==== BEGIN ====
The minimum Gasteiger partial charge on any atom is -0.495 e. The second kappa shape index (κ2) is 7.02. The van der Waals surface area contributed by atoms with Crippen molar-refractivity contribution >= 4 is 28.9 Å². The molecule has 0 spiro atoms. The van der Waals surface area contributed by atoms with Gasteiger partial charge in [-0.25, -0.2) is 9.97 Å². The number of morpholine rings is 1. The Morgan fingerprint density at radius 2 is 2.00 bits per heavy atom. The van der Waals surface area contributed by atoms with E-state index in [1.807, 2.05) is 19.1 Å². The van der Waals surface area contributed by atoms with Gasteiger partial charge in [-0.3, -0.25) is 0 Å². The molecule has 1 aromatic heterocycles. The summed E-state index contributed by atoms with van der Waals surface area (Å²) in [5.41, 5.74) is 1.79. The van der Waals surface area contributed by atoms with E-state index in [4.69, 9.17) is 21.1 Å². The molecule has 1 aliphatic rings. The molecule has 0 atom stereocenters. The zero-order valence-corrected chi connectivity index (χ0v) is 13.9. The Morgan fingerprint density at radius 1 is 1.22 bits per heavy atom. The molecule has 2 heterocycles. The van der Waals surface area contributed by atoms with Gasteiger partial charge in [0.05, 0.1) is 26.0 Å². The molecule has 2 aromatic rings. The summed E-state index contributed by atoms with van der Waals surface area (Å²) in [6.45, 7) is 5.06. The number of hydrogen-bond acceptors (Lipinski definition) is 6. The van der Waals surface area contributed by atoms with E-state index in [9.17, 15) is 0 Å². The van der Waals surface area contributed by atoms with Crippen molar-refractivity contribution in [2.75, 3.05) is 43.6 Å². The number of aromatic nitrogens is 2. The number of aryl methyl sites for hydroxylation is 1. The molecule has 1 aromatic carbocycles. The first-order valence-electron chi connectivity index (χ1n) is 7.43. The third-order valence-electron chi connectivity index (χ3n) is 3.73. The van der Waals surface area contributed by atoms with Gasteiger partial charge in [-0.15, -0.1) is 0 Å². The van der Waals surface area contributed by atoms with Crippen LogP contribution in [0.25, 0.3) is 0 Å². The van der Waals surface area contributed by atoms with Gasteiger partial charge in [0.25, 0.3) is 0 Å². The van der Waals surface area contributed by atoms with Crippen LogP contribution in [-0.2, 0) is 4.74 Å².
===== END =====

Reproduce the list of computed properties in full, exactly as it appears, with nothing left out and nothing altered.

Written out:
The minimum Gasteiger partial charge on any atom is -0.495 e. The second kappa shape index (κ2) is 7.02. The van der Waals surface area contributed by atoms with Crippen molar-refractivity contribution >= 4 is 28.9 Å². The molecule has 0 spiro atoms. The van der Waals surface area contributed by atoms with Gasteiger partial charge in [-0.25, -0.2) is 9.97 Å². The number of morpholine rings is 1. The Morgan fingerprint density at radius 2 is 2.00 bits per heavy atom. The van der Waals surface area contributed by atoms with E-state index in [1.807, 2.05) is 19.1 Å². The van der Waals surface area contributed by atoms with Gasteiger partial charge in [-0.3, -0.25) is 0 Å². The molecule has 1 aromatic heterocycles. The summed E-state index contributed by atoms with van der Waals surface area (Å²) in [5.41, 5.74) is 1.79. The van der Waals surface area contributed by atoms with E-state index in [4.69, 9.17) is 21.1 Å². The molecule has 1 aliphatic rings. The molecule has 0 atom stereocenters. The zero-order valence-corrected chi connectivity index (χ0v) is 13.9. The Morgan fingerprint density at radius 1 is 1.22 bits per heavy atom. The molecule has 2 heterocycles. The van der Waals surface area contributed by atoms with Gasteiger partial charge in [0.05, 0.1) is 26.0 Å². The molecule has 2 aromatic rings. The summed E-state index contributed by atoms with van der Waals surface area (Å²) in [6.45, 7) is 5.06. The number of hydrogen-bond acceptors (Lipinski definition) is 6. The van der Waals surface area contributed by atoms with E-state index in [9.17, 15) is 0 Å². The van der Waals surface area contributed by atoms with Crippen molar-refractivity contribution in [2.75, 3.05) is 43.6 Å². The number of aromatic nitrogens is 2. The number of aryl methyl sites for hydroxylation is 1. The molecule has 1 aromatic carbocycles. The first-order valence-electron chi connectivity index (χ1n) is 7.43. The third-order valence-electron chi connectivity index (χ3n) is 3.73. The van der Waals surface area contributed by atoms with Gasteiger partial charge in [-0.15, -0.1) is 0 Å². The van der Waals surface area contributed by atoms with Crippen LogP contribution in [0.25, 0.3) is 0 Å². The van der Waals surface area contributed by atoms with Gasteiger partial charge in [0.25, 0.3) is 0 Å². The van der Waals surface area contributed by atoms with Crippen LogP contribution in [-0.2, 0) is 4.74 Å².